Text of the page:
But bankruptcy is admitting that you have spent more money than you have the ability to repay. So you’re going to discharge your debts. Somebody, somewhere, is going to end up bearing the cost of the debts you avoided. Ultimately you will, with things like a severely stained credit rating, and you may find yourself paying back all your debts anyway only under less friendly circumstances (like wage garnishment, unless you then decide the solution is to never go back to work again.)

    I just can’t fathom that somebody would think it’s an actual plan to spend your way out of an emergency on credit and then declare bankruptcy, rather than spend funds you’ve purposely set aside for a rainy day.

    If you are living paycheck-to-paycheck and can’t set aside much and end up in bankruptcy, I have sympathy with that. That’s hard times coming and going, and I hope they get better for you.

    If you can set it aside but choose not to, thinking that you’re going to float yourself on credit instead, then you don’t get my sympathy and have no business declaring bankruptcy.

  55. Beth says 14 April 2009 at 06:16

    @ ResortAtSquawCreekTAHOE

    I totally agree with you about people having more money spending more money. But, as I mentioned, it’s far easier for someone earning more to live on less. For example, it’s easier for someone earning 100K a year to live on half their salary and save the rest than it is for someone earning 40K to live on 20K.

    But you’re totally right — people don’t live that way. It’s been shocking to see people who earn 10-20 times my salary lose everything in this economy. I’m able to save and have an emergency fund. I guess when you have less, you have less to lose 🙂

  56. Jill says 14 April 2009 at 07:47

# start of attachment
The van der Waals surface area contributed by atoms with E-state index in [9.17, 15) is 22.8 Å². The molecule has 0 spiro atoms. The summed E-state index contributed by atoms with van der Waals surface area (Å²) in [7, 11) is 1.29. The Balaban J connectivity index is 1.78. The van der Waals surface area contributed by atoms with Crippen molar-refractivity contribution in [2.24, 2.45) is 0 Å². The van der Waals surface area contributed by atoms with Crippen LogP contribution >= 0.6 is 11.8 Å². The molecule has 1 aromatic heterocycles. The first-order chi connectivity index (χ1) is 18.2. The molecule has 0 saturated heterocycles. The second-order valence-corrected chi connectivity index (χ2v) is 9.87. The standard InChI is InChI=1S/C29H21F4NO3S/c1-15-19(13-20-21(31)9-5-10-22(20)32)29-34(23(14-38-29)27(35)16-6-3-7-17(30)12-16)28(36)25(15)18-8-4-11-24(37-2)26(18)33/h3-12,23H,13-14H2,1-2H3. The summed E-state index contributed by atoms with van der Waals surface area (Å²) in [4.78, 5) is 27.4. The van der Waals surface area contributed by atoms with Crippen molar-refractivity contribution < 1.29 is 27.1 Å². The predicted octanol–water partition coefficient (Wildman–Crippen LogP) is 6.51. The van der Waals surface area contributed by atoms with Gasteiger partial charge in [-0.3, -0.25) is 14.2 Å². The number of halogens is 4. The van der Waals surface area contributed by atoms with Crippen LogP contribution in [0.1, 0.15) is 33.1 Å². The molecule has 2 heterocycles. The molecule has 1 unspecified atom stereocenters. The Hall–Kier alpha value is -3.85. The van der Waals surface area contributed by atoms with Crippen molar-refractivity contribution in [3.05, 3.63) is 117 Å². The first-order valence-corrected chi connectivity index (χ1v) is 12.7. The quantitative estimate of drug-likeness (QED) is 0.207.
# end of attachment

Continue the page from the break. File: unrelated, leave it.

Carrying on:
To those who claim the idea of an EF is somehow old fashioned, I can say that there are times in true emergency situations when it’s still cash or check only.

    We live in a hurricane bait area that got hit hard in 2004. And, oh yeah, lots of non-native pine trees in my neighborhood that will go down in even light tropical storm force winds.

    When you’ve got a couple pine trees that ended up on your roof and there’s a perfectly nice tree removal crew with all their licensing and workman’s comp paperwork in order who says that, for $2,000 (cash or check only) they can take care of the trees on your roof then you need to be able to pull the trigger on that right on the spot. Phone and internet service can be kind of spotty when that happens, and even if you get through to your financial services provider, it can take them 48-72 hours to transfer funds into your bank account.

    Not good to be playing the game of hoping a funds transfer makes it into your checking account before tree guy cashes the check, and if your only EF is the credit card, then it’s going to take a lot longer and you’re going to be quoted a higher price for someone who takes plastic.

  57. Kelly says 14 April 2009 at 17:30

    I don’t agree 100% with Gail’s guest post, but I like a lot of what she said.

    In my case my spouse and I have low interest debt (averages 4.22%), and we are focused like lasers on paying it off.

    I started with a small emergency fund which was in one month wiped out by car repairs, a blown tire, electrical issues in the house (caused the heat to stop working!), and co-pays from the doctor (after we had maxed out our HSA $.

    We now keep $1,000 in it and add to it monthly with the small side income I’m bringing in. By the end of a year it will have grown to $5,000! We are also aggressively paying off our debt (everything but the mortgage), and hope to have it paid off by mid-year next year.

    I think our plan is perfect for us. My husband’s job is extremely safe, and even in the case of his unemployment with my small income and his severance we would be fine for 6 months.

    After the debt is paid we will breathe a big sigh of relief and start socking away more, but by then our monthly obligations will be significantly less, therefore our emergency needs will be covered much quicker.

  58. Jill K says 14 April 2009 at 18:58